Some women outline their lips in blissful ignorance. They can create a pink pout, darken their lashes with mascara, or add color to their cheeks without a second thought. Others peer at their reflections in the mirror and see . . . Charles Darwin.
Darwin's the guy who first suggested that beauty might have evolutionary significance. He figured humans naturally selected partners who looked fit for breeding to insure survival of the species. Women would seek men with strong jaws and testosterone-fueled muscles who could beat back a saber tooth tiger, provide a cool cave for the family and maybe even afford the latest model wheel. Men, in turn, would look for women with wide-eyes, full-mouths and figure eight shapes that implied youth and fertility.
But species are made up of individuals who want to survive for themselves. The zebra running at the edge of the herd when the lion stalks is not thinking, "I'll take a hit for the team. Go stripes!" More likely, she is thinking something along the lines, "Run! Run! Out of my way! Run!" And, finally, "Oh expletive!"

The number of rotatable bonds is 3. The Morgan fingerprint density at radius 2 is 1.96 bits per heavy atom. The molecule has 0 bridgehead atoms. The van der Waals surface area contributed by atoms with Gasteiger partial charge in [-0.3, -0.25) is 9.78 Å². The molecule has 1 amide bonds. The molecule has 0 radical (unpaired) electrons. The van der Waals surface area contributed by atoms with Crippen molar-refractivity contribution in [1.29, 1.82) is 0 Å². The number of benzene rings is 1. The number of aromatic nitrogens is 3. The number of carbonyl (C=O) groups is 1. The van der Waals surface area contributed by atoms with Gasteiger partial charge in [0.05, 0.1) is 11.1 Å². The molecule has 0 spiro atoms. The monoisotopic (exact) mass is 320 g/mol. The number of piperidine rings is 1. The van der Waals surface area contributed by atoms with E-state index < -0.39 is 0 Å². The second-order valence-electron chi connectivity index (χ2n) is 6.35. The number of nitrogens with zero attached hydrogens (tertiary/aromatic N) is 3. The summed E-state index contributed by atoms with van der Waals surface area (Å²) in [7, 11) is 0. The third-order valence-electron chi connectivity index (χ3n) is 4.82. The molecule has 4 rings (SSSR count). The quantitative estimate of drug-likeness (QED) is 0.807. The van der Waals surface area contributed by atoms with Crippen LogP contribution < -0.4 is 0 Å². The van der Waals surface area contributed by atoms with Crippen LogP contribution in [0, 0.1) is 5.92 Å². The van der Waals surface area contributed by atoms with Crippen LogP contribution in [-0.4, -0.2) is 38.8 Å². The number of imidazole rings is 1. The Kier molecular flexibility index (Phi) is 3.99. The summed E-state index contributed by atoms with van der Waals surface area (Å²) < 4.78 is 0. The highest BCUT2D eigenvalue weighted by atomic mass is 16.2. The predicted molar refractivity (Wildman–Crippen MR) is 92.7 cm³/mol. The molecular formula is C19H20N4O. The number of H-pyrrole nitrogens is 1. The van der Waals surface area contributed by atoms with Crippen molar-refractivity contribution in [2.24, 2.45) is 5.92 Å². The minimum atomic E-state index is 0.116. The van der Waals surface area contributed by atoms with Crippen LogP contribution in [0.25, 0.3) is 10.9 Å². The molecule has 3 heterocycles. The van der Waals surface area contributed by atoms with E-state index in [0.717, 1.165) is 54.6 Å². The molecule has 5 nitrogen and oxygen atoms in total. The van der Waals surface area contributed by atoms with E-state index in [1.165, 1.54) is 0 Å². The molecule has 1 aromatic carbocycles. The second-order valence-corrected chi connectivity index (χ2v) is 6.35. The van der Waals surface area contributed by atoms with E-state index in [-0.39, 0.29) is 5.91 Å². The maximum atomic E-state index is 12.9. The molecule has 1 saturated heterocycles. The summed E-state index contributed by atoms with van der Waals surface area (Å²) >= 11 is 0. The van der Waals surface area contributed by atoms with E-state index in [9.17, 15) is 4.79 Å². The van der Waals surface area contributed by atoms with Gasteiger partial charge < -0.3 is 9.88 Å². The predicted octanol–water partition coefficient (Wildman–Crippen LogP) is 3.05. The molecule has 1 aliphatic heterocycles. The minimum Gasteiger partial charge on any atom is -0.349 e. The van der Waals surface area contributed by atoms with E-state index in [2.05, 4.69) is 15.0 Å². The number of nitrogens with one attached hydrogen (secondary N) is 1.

Humans are no different.
So a wise woman, sensing her personally precarious position on the outskirts of the proverbial herd, figured a little wild berry stain on the lips might give her an edge on the competition. And, for a while, it worked. But other women soon grew hip to the berry trick. So an ingenious woman discovered she could smear a bit of soot across her lids and achieve a wide-eyed appearance. The next thing she knew, everyone was wearing lid soot so she searched for the next big thing. And so it went until a few thousand years later, Estee Lauder responded with 278 shades of lipstick.
Biologist Leigh van Valen dubbed this constant evolutionary struggle of personal survival as "Red Queen Principle" for the character in Lewis Caroll's book "Through the Looking Glass." The Red Queen must run as fast as she can just to stay in the same place. To get ahead, she has to run twice as fast. Spring makeup trends will help women pick up the pace.
Do it for Darwin.
Vivian McInerny: email@example.com